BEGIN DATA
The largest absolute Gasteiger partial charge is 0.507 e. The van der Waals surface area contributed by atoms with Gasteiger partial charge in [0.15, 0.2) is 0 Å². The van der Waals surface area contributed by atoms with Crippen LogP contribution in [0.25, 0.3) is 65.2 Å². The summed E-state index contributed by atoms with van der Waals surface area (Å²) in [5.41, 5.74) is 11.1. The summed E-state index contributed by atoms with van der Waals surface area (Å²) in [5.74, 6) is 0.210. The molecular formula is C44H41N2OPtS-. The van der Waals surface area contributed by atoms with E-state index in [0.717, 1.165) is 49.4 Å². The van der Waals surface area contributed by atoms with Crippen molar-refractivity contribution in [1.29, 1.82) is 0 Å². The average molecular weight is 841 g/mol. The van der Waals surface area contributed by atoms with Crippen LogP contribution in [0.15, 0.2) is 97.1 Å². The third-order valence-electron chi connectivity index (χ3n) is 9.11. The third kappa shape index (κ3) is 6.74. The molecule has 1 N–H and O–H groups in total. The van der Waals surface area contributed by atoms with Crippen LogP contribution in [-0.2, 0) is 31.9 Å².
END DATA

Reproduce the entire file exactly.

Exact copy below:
The largest absolute Gasteiger partial charge is 0.507 e. The van der Waals surface area contributed by atoms with Gasteiger partial charge in [0.15, 0.2) is 0 Å². The van der Waals surface area contributed by atoms with Crippen LogP contribution in [0.25, 0.3) is 65.2 Å². The summed E-state index contributed by atoms with van der Waals surface area (Å²) in [5.41, 5.74) is 11.1. The summed E-state index contributed by atoms with van der Waals surface area (Å²) in [5.74, 6) is 0.210. The molecular formula is C44H41N2OPtS-. The van der Waals surface area contributed by atoms with E-state index in [0.717, 1.165) is 49.4 Å². The van der Waals surface area contributed by atoms with Crippen molar-refractivity contribution in [1.29, 1.82) is 0 Å². The average molecular weight is 841 g/mol. The van der Waals surface area contributed by atoms with Crippen LogP contribution in [0.15, 0.2) is 97.1 Å². The third-order valence-electron chi connectivity index (χ3n) is 9.11. The third kappa shape index (κ3) is 6.74. The molecule has 1 N–H and O–H groups in total. The van der Waals surface area contributed by atoms with Crippen LogP contribution in [-0.2, 0) is 31.9 Å².